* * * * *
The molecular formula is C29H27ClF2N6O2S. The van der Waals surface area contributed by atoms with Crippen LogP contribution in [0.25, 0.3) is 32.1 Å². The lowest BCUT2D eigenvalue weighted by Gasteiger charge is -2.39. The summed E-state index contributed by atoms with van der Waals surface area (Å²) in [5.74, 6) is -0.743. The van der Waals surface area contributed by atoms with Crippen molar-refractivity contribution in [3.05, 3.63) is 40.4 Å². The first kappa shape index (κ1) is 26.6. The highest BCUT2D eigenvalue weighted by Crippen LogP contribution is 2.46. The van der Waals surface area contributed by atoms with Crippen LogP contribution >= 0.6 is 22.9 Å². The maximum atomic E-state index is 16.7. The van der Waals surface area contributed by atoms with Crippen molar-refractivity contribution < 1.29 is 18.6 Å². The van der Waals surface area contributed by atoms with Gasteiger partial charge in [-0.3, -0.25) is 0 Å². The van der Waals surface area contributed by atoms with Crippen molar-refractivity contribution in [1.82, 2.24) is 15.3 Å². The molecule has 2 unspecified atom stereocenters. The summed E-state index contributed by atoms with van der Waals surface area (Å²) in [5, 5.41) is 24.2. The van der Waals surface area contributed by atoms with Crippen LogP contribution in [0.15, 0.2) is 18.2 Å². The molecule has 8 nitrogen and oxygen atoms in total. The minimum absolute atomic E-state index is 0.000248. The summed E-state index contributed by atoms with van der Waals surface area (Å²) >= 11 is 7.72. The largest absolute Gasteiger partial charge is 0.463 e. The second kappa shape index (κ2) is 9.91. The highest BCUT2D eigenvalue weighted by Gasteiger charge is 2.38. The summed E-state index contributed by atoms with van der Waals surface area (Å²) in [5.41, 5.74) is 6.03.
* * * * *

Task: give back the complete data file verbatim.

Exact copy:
The molecular formula is C29H27ClF2N6O2S. The van der Waals surface area contributed by atoms with Crippen LogP contribution in [0.25, 0.3) is 32.1 Å². The lowest BCUT2D eigenvalue weighted by Gasteiger charge is -2.39. The summed E-state index contributed by atoms with van der Waals surface area (Å²) in [5.74, 6) is -0.743. The van der Waals surface area contributed by atoms with Crippen molar-refractivity contribution in [3.05, 3.63) is 40.4 Å². The first kappa shape index (κ1) is 26.6. The highest BCUT2D eigenvalue weighted by Crippen LogP contribution is 2.46. The van der Waals surface area contributed by atoms with Crippen LogP contribution >= 0.6 is 22.9 Å². The maximum atomic E-state index is 16.7. The van der Waals surface area contributed by atoms with Crippen molar-refractivity contribution < 1.29 is 18.6 Å². The van der Waals surface area contributed by atoms with Gasteiger partial charge in [-0.3, -0.25) is 0 Å². The van der Waals surface area contributed by atoms with Crippen molar-refractivity contribution in [1.82, 2.24) is 15.3 Å². The molecule has 2 unspecified atom stereocenters. The summed E-state index contributed by atoms with van der Waals surface area (Å²) in [5, 5.41) is 24.2. The van der Waals surface area contributed by atoms with Crippen LogP contribution in [0.15, 0.2) is 18.2 Å². The molecule has 8 nitrogen and oxygen atoms in total. The minimum absolute atomic E-state index is 0.000248. The summed E-state index contributed by atoms with van der Waals surface area (Å²) >= 11 is 7.72. The largest absolute Gasteiger partial charge is 0.463 e. The second kappa shape index (κ2) is 9.91. The highest BCUT2D eigenvalue weighted by Gasteiger charge is 2.38. The summed E-state index contributed by atoms with van der Waals surface area (Å²) in [5.41, 5.74) is 6.03.